Portals to Insight, Knowledge, Understanding and the Dissolving of Confusion

The letting go of the seeking for answers, for understanding, as well as admitting that you do not know the answer to the questions that appear in your mind can be one of the most liberating things there is – as well as a true portal to deep insight.


It is so often that we obsess about certain questions, whether it is about us, about our past or quite frequently about our future (“What will happen tomorrow?”), about what others think (“How does that person see me?”, “Does he/she love me?”), or perhaps deep philosophical and/or metaphysical questions about reality.

I know that in my life this is a common occurrence. I get obsessed about various questions, very often philosophical in their nature, that will often drive me to the edge of insanity.

One of the main keys to resolving such issues is to simply ask yourself an iteration of this simple question, that can work as a facilitator for a release:
“Could I let of wanting to figure this out?” “Could I let go of wanting to know the answer?”

Look within and see whether you can let go of the desire to know, to understand. See the resistance within you and ultimately choose to simply let go. Letting go is simply a choice and by answering yes to the above question, that is the exact choice you are making.

Why would you want to let go of the desire to understand? Simply because the very want, the desire to understand the question is the very thing that is one of the greatest impediments between you and the answer.

By letting go of wanting to know, you move into the realm of knowing. You move into peace and the realm of stillness, where no questions arise. From this place it is far more likely that you will find an answer to your question, either through your own internal intuition or by intuitively knowing where to look for the answer (perhaps in a book, perhaps by asking someone that might have the answer…). Though it is not guaranteed that you will always receive a total and complete answer and be given omniscient clarity on the subject of your confusion, it is still far more likely for this to happen after you drop the desire, the burning want to know, then if you keep holding on to it.

The holding on to it is the problem. The desire to know, to understand is born in your mind. But if you keep holding on to this desire, it encumbers you from finding the solution. You will find this is true for all desires. Whenever you have a desire, let it go. That is the fastest ticket to the possible materialization of your desire, either spontaneously, or more often, by virtue of your intuitive and inspired action.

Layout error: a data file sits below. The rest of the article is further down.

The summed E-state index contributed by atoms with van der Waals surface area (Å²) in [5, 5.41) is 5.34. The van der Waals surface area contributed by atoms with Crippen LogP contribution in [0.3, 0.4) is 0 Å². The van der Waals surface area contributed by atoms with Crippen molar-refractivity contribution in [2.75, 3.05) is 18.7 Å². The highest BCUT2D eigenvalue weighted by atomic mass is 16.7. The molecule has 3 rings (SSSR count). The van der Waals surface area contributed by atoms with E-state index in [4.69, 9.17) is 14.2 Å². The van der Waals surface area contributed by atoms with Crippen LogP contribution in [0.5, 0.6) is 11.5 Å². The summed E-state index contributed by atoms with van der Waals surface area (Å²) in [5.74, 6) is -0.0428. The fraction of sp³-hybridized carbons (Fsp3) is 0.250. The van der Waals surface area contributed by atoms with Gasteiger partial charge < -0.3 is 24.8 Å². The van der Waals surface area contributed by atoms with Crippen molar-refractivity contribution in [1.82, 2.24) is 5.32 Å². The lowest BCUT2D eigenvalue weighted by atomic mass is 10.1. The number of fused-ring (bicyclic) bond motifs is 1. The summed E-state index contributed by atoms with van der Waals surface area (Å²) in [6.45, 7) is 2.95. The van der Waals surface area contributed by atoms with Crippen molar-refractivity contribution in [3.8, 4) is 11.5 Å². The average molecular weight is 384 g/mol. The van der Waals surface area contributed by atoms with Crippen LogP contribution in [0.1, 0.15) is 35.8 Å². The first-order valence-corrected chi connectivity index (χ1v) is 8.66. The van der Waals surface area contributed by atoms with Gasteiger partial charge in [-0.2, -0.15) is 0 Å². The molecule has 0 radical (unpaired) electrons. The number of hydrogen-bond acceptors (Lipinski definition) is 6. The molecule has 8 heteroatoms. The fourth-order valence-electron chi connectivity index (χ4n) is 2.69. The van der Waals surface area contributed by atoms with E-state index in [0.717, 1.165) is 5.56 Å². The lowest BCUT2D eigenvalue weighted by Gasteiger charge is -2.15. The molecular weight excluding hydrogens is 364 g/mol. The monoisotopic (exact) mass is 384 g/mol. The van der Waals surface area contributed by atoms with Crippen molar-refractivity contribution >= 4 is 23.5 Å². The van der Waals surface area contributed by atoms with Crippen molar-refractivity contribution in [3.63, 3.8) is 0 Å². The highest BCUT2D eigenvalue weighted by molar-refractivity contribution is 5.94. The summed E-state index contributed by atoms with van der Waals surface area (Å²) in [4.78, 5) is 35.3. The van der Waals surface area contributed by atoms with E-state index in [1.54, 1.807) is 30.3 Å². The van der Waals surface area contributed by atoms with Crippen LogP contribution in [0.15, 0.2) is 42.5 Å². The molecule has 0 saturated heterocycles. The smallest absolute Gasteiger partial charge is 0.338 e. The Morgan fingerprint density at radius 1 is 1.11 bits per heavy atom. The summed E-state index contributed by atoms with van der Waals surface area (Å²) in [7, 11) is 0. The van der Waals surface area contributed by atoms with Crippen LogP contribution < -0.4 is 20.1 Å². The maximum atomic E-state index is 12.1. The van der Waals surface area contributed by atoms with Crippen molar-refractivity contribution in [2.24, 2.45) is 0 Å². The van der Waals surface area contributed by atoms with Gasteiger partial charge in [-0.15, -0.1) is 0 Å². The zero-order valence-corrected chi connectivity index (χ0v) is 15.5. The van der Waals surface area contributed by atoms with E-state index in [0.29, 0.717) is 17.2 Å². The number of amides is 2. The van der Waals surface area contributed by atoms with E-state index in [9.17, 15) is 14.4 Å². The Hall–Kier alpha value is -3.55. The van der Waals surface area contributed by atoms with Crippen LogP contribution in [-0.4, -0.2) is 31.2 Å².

Thus drop the question, drop the desire to figure out your object of confusion, drop the desire to find clarity – and simply trust that clarity will come to you. You will either not be burdened by the question any more (it will seem irrelevant, this is especially true if the question is irrelevant to your life situation right now) or you will receive an answer in some shape and/or form, you will receive clarity on some level.


The practice of admitting that you do not know the answer is similar. When you see that you are obsessively seeking the answer and perhaps even holding your own answer in mind (that may be correct or incorrect) you fail to connect to your deeper intuition, to your deeper connection with the whole of reality, where true knowing arises from.

“I am wiser than this man, for neither of us appears to know anything great and good; but he fancies he knows something, although he knows nothing; whereas I, as I do not know anything, so I do not fancy I do.
In this trifling particular, then, I appear to be wiser than he, because I do not fancy I know what I do not know. “

– Socrates

Thus the Socratean realization, the admittance that you do not know, is the dissolution of your any conclusion that you have come to through the limited intellect of your own mental capacities alone (and thereby connecting to the Universal mind, where intuitive knowledge and deep insights can truly be found), as well as letting go of the question itself, the desire to know.

Realizing you do not know and the question and desire to know serve only as a burden, you free yourself from these limitations and find the true knowing that underlies your limited perception.

The deepest and clearest perception, the deepest intuitive insight always comes from beyond one’s limited mental conception. The more you let go of your own hard and rigid concepts on various topics, the deeper your insight will become, as now it is not only limited to your own mind, but can come from a deeper place, from the Universal Mind as well.


Images used:
Roman bust of Socrates by david__jones/ CC BY / Cropped

Leave a Reply

Scroll to Top